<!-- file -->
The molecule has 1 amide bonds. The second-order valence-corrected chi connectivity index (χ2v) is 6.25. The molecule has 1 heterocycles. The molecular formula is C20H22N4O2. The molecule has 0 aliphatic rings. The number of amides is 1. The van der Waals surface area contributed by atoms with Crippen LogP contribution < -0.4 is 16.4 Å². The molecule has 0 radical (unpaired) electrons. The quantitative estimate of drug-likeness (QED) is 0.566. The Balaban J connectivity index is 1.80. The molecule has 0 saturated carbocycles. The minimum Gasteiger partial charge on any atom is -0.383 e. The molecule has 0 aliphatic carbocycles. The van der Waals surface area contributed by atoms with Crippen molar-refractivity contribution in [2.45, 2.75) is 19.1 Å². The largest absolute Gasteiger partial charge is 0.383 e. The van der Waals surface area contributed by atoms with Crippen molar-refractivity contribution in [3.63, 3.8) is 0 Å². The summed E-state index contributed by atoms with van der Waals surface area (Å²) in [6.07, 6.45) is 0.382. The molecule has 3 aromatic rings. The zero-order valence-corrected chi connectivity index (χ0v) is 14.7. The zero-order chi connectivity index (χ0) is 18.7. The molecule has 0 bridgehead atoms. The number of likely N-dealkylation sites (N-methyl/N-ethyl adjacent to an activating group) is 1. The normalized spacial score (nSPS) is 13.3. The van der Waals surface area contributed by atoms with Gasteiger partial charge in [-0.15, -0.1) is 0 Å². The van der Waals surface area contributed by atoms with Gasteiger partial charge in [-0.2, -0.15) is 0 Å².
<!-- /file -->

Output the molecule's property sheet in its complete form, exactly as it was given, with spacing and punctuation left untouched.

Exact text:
The molecule has 1 amide bonds. The second-order valence-corrected chi connectivity index (χ2v) is 6.25. The molecule has 1 heterocycles. The molecular formula is C20H22N4O2. The molecule has 0 aliphatic rings. The number of amides is 1. The van der Waals surface area contributed by atoms with Crippen LogP contribution < -0.4 is 16.4 Å². The molecule has 0 radical (unpaired) electrons. The quantitative estimate of drug-likeness (QED) is 0.566. The Balaban J connectivity index is 1.80. The molecule has 0 saturated carbocycles. The minimum Gasteiger partial charge on any atom is -0.383 e. The molecule has 0 aliphatic carbocycles. The van der Waals surface area contributed by atoms with Crippen molar-refractivity contribution in [2.45, 2.75) is 19.1 Å². The largest absolute Gasteiger partial charge is 0.383 e. The van der Waals surface area contributed by atoms with Crippen molar-refractivity contribution in [3.63, 3.8) is 0 Å². The summed E-state index contributed by atoms with van der Waals surface area (Å²) in [6.07, 6.45) is 0.382. The molecule has 3 aromatic rings. The zero-order valence-corrected chi connectivity index (χ0v) is 14.7. The zero-order chi connectivity index (χ0) is 18.7. The molecule has 0 bridgehead atoms. The number of likely N-dealkylation sites (N-methyl/N-ethyl adjacent to an activating group) is 1. The normalized spacial score (nSPS) is 13.3. The van der Waals surface area contributed by atoms with Gasteiger partial charge in [-0.15, -0.1) is 0 Å². The van der Waals surface area contributed by atoms with Gasteiger partial charge in [-0.2, -0.15) is 0 Å².